Full-text available
The relationship between family involvement and family business performance in the global north is well established in extant literature. Due to the collectivism and care syndrome associated with the nuclear and extended family systems, the same cannot be said of Nigeria and Abuja in particular. Moreover, differences in individual characteristics is another factor that can affect family members level of involvement in their family business. Taken together, the focus of this study is to investigate the contributions of the father, mother, children and extended family member's involvement to the financial and non-financial performance of family-owned restaurants in Abuja. Cross sectional research design, criterion sampling technique and census method were adopted for the study. The generated data via questionnaire from the restaurant founders were analysed using multiple regression. It was found that the effects of the father, mother, children and extended family member's involvement on the financial and non-financial performance are positive and significant. Hence, we conclude that family-owned restaurants that involve the father, mother, children and extended family members achieve better improved financial and non-financial performance. Owing to the importance of generalising the findings, the generation of data from restauranteurs of different cultural affiliations in other parts of Nigeria and the world is suggested for further studies.
... The study shows that the relationship is small and negative, indicating that later-generation family firms do not perform as well compared to first-generation ones. This finding suggests that it is possible that founding members add to the firm TMT family members belonging to later generations more because of family relationships (Giovannini, 2010) or lack of alternatives (Cruz et al., 2008), than skills and knowledge. In such a case, family-centered non-economic goals such as maintaining family harmony or providing family members employment may come at the expense of financial performance maximization (Chrisman et al., 2012). ...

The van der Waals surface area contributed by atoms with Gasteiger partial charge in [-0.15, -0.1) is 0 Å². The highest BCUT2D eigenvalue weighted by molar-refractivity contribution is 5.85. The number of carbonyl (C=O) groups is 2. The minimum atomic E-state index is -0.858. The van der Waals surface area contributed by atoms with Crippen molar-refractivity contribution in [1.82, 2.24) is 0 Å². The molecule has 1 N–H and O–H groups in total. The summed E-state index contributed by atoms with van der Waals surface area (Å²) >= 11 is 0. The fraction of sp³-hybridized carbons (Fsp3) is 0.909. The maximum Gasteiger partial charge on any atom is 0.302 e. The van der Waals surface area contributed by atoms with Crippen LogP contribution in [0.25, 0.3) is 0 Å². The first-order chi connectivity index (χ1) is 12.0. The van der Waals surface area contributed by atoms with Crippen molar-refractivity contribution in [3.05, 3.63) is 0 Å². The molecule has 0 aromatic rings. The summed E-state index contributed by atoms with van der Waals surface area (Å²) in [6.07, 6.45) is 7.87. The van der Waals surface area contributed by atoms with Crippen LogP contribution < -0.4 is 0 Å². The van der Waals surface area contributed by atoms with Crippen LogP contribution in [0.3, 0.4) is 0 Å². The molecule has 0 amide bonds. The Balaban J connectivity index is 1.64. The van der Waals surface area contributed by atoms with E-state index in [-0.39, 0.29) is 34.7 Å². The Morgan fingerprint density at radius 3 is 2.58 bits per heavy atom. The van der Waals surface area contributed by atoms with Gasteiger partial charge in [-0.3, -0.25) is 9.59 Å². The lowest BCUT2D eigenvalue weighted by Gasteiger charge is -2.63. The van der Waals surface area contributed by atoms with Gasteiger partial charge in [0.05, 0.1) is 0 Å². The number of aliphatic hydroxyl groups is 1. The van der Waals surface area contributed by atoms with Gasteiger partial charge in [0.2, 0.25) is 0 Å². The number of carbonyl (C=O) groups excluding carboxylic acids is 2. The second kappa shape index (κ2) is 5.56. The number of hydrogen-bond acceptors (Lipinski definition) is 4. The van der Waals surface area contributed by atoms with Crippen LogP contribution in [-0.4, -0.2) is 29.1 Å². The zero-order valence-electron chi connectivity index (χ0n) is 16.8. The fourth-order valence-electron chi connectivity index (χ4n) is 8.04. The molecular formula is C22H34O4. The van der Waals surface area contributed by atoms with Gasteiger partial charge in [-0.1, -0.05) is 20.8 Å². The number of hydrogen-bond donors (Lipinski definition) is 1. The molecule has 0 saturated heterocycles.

... This finding can be interpreted in several ways. First, founding members possibly add to the firm TMT younger family members more because of family relationships (Giovannini, 2010) or lack of alternatives (Cruz et al., 2008), than skills and knowledge. In such a case, family-centered non-economic goals such as maintaining family harmony or providing family members employment may come at the expense of financial maximization (Chrisman et al., 2012). ...
... In such a case, family-centered non-economic goals such as maintaining family harmony or providing family members employment may come at the expense of financial maximization (Chrisman et al., 2012). However, some family firms persist across generations despite the negative performance effect of generational involvement, perhaps, because of what Sirmon and Hitt (2003) call their "survivability" or "patient" capital that allows them to exhibit high persistence in times of either very low performance or "permanent failure" (Cruz et al., 2008;Meyer and Zucker, 1989). Second, even when later-generation family members are talented and skilled, they may experience restricted decision-making because of high intergenerational authority climate (Björnberg and Nicholson, 2007), which harms performance as it turns later-generation family members to "passive owners" with limited decision-making power (Gedajlovic et al., 2004). ...
Purpose – The purpose of this paper is to examine the relationship between family firm generational involvement and performance. Although researchers have studied this relationship extensively, a complete understanding of its true magnitude and sign is still lacking. Design/methodology/approach – This meta-analysis sheds new light on this relationship, integrating the findings of 43 studies with 51 independent samples and 18,802 family firms. Findings – The results reveal a small and negative relationship indicating that later generation family firms perform worse compared to first-generation ones. The authors also show that the relationship is stronger for younger than older and for private than public firms. Finally, the measurements of both variables influence the relationship yielding critical research implications. Research limitations/implications – This study suggests that future researchers examining the effects of generational involvement on family firm performance should conduct their analysis using multiple measures of both variables to ensure the accuracy of their results. It also highlights the need of family business scholars to converge to the use of a universal family firm definition, as findings differ significantly in strength and direction depending on which definition is used. Practical implications – From a practitioners’ perspective, the findings imply that owners of young and private family firms should consider professionalizing and adopting a balanced top management team composition consisting of both family and non-family members as a way to mitigate the negative effects of “familiness” on performance. Originality/value – This study empirically demonstrates the importance of adopting a generational perspective when examining differences in family firm performance.